time. It was a MacBook and it had Garage Band on it.
I started downloading a cappella music, so just vocals of
various hit songs by whoever were the big rappers of the
day, DMX, 50 Cent. I’d just put my own beat to them and
make remixes. I was doing this for a long time.
Then I thought, ‘ Wouldn’t it be interesting if I wrote some
words and put them over my own beats?’ I was 13 or 14.
I was not good at all for a while, until I was about 16 or 17
and had more of a solidified sound... I was young so I
sounded young; people couldn’t really relate to the music.
Toward the end of high school, it changed a little. Before
that, no one knew I was trying to rap or make music. But in
high school, I did a talent show and everyone was there. It
was a huge school, so I was really nervous. I came in third
place, which was amazing for me at the time because I didn’t know people would like me. I performed a cover of a
song by Fort Minor called Remember the Name. It was really big back in the day.
I got a free iPod shuffle from that competition (laughs).
That’s when I sort of believed in myself for the first time.
School finished and, that summer, my dad got posted
back in India. We went back to India, to New Delhi, and
that was a time when I wasn’t really making music because
I wasn’t that excited to be there. I was bored.
Then we got the news, after 10 months, that we were
moving to the Fiji Islands. I was like, ‘Hell yeah, that’s super
cool.’ We moved there and I started making music again.
This time around I picked up the guitar. I took some
classes and began blending it in with some other music.
I still sounded kind of bad. But my parents really believed
in me and gave me a lot of support.
I reached out to a local radio station and was like, ‘Hey,
I’ve got some songs that maybe you guys would like.’ They
told me to send them over; I was so surprised. But I went
into the actual radio station and played them some stuff,
and they just loved every single bit of it. I don’t know how
or why, but they loved it. They started playing my stuff on
the radio, and that’s when I really got involved in music.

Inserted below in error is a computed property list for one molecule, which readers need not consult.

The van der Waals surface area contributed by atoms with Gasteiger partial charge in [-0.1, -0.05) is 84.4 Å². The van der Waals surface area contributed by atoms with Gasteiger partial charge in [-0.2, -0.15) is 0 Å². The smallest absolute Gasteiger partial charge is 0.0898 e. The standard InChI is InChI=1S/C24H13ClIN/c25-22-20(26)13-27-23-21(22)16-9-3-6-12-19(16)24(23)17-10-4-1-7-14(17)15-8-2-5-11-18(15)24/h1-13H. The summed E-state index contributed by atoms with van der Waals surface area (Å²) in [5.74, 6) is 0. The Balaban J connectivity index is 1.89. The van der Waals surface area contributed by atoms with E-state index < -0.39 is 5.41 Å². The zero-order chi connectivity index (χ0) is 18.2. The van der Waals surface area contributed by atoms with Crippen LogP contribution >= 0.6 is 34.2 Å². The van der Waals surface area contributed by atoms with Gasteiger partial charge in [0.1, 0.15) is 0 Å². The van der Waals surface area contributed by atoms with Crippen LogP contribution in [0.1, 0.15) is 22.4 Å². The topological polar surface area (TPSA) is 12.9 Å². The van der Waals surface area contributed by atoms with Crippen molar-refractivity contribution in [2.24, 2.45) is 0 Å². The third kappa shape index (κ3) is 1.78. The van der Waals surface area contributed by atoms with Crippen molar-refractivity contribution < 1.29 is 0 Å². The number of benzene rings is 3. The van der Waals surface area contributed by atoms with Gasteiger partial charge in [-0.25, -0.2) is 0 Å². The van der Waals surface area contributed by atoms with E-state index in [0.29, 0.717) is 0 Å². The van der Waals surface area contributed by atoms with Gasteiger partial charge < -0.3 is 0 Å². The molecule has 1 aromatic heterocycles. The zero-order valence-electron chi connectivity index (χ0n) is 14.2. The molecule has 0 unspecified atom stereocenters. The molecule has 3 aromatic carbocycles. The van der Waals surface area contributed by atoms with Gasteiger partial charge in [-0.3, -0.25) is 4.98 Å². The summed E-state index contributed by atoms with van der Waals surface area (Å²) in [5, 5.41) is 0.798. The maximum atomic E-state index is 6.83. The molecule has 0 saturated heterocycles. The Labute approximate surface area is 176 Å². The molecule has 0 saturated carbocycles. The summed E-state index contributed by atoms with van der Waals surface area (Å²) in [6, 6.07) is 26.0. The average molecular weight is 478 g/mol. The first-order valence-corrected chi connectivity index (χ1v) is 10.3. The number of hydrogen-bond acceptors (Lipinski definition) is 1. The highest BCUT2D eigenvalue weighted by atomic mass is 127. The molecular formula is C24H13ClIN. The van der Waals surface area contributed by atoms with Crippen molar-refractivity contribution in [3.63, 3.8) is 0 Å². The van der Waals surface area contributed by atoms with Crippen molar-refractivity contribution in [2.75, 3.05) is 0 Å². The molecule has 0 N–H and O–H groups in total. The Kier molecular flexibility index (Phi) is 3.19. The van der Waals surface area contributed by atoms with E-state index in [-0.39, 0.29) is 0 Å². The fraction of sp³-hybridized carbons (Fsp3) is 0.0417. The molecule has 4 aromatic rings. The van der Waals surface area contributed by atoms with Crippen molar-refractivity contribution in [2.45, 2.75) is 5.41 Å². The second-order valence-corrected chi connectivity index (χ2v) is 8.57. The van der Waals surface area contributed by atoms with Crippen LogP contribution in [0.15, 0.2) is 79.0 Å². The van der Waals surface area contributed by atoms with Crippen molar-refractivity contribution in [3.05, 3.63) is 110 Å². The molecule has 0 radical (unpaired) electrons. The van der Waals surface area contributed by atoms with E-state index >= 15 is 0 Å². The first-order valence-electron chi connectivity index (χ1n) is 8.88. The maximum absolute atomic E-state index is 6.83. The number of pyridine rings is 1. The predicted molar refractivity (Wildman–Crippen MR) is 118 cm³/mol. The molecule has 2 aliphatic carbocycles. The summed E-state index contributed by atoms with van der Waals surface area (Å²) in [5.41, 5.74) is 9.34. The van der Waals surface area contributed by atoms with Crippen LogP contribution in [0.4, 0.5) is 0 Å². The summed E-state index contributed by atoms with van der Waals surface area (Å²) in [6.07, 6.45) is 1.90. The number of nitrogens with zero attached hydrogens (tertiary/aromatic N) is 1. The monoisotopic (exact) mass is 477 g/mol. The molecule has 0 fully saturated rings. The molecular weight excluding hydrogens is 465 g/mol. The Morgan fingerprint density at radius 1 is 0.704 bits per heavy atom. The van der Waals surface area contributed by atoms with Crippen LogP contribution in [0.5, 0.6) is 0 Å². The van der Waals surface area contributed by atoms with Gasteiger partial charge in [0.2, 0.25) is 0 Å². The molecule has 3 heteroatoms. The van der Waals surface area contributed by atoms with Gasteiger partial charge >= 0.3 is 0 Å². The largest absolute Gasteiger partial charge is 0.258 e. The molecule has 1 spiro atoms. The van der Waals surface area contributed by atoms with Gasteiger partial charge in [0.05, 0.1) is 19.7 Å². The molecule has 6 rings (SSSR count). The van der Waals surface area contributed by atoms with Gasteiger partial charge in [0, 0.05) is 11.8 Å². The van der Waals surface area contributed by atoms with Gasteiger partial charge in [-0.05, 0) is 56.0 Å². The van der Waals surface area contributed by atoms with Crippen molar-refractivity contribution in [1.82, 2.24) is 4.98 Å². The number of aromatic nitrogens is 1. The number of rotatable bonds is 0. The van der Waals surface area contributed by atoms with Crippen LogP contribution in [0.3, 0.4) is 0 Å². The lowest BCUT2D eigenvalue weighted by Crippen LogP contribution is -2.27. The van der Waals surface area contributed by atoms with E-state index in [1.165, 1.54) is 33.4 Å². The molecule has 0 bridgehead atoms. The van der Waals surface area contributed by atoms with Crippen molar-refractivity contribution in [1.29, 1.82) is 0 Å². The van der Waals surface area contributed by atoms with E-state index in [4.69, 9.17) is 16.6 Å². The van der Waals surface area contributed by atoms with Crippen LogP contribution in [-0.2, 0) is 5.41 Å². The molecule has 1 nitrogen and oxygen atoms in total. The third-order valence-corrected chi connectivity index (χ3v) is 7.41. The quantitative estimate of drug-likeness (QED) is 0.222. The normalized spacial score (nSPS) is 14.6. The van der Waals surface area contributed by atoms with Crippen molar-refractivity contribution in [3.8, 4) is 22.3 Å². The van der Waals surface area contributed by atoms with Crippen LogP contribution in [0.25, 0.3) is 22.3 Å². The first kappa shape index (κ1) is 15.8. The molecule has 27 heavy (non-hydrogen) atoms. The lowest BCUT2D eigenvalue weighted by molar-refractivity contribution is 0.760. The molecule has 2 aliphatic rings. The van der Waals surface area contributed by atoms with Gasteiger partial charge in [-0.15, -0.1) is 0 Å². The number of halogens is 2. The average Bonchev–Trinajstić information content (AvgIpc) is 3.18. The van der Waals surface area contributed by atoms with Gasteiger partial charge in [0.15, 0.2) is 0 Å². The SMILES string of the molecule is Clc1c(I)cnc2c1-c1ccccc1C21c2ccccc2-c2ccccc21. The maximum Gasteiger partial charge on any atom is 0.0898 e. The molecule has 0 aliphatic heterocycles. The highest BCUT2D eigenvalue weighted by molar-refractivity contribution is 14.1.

Were you doing this totally on your own, or did you have
friends you kind of hung out with and made music with?
I met some local kids and started collaborating. This was
probably around junior year of high school. There was one
singer, his name was J J. We did some covers of Top 40
stuff, like Bruno Mars. His songs were big and we were performing them at all these public events and bars. Our
names just got thrown around a lot.
At the time, I wasn’t called Abhi the Nomad. People used
to call me ‘Milkshake,’ which was a reference to my being
under 18 and unable to drink. Whenever my friends took
me to bars, I’d order a milkshake (laughs).
When I was still ‘Milkshake,’ I put out a fake album on
iTunes and people really liked it, and they even bought it.
So, I gained confidence and I also met a guitarist and
singer, Stephen Saphor, who’s one of my best friends now,
and bassist Nilesh Pawar.
I started meeting up with Stephen, writing songs, and
Nilesh would come too. They were older than me by two to
three years. I got a vibe from them about what it was like to
be their age — they were a lot harsher than I was, and I was
running around all happy-go-lucky. They made me a bit
more mature, musically and emotionally. I think they really changed my life.
India, Fiji, China, Hong Kong, America are just some of the stops
and influences in his journey as a musician. Chaya Babu/India
Abroad catches up with upcoming rapper Abhi the Nomad.